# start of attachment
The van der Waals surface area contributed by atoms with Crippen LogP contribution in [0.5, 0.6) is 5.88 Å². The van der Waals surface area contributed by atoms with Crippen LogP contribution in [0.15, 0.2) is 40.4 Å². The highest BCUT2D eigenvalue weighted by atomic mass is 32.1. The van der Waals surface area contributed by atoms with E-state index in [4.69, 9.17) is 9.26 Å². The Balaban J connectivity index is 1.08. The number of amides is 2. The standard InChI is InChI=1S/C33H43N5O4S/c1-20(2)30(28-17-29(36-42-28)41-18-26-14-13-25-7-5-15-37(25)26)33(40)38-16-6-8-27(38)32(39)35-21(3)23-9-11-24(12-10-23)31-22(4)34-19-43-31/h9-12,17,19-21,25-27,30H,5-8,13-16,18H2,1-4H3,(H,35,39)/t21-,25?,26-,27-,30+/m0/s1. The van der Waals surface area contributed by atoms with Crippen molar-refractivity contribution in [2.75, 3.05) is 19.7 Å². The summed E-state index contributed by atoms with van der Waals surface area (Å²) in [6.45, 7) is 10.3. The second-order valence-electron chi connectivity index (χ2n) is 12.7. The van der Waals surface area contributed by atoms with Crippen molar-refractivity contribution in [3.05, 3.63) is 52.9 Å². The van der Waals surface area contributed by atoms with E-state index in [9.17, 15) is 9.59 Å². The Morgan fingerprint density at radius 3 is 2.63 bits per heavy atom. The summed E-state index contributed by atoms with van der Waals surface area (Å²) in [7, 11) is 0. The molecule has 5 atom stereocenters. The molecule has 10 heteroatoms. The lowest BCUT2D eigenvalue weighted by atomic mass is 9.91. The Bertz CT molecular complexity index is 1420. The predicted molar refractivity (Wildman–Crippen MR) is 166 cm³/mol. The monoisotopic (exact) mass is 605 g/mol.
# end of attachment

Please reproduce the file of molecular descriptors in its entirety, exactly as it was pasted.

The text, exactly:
The van der Waals surface area contributed by atoms with Crippen LogP contribution in [0.5, 0.6) is 5.88 Å². The van der Waals surface area contributed by atoms with Crippen LogP contribution in [0.15, 0.2) is 40.4 Å². The highest BCUT2D eigenvalue weighted by atomic mass is 32.1. The van der Waals surface area contributed by atoms with E-state index in [4.69, 9.17) is 9.26 Å². The Balaban J connectivity index is 1.08. The number of amides is 2. The standard InChI is InChI=1S/C33H43N5O4S/c1-20(2)30(28-17-29(36-42-28)41-18-26-14-13-25-7-5-15-37(25)26)33(40)38-16-6-8-27(38)32(39)35-21(3)23-9-11-24(12-10-23)31-22(4)34-19-43-31/h9-12,17,19-21,25-27,30H,5-8,13-16,18H2,1-4H3,(H,35,39)/t21-,25?,26-,27-,30+/m0/s1. The van der Waals surface area contributed by atoms with Crippen molar-refractivity contribution in [2.75, 3.05) is 19.7 Å². The summed E-state index contributed by atoms with van der Waals surface area (Å²) in [6.45, 7) is 10.3. The second-order valence-electron chi connectivity index (χ2n) is 12.7. The van der Waals surface area contributed by atoms with Crippen molar-refractivity contribution in [3.05, 3.63) is 52.9 Å². The van der Waals surface area contributed by atoms with E-state index in [9.17, 15) is 9.59 Å². The Morgan fingerprint density at radius 3 is 2.63 bits per heavy atom. The summed E-state index contributed by atoms with van der Waals surface area (Å²) in [7, 11) is 0. The molecule has 5 atom stereocenters. The molecule has 10 heteroatoms. The lowest BCUT2D eigenvalue weighted by atomic mass is 9.91. The Bertz CT molecular complexity index is 1420. The predicted molar refractivity (Wildman–Crippen MR) is 166 cm³/mol. The monoisotopic (exact) mass is 605 g/mol.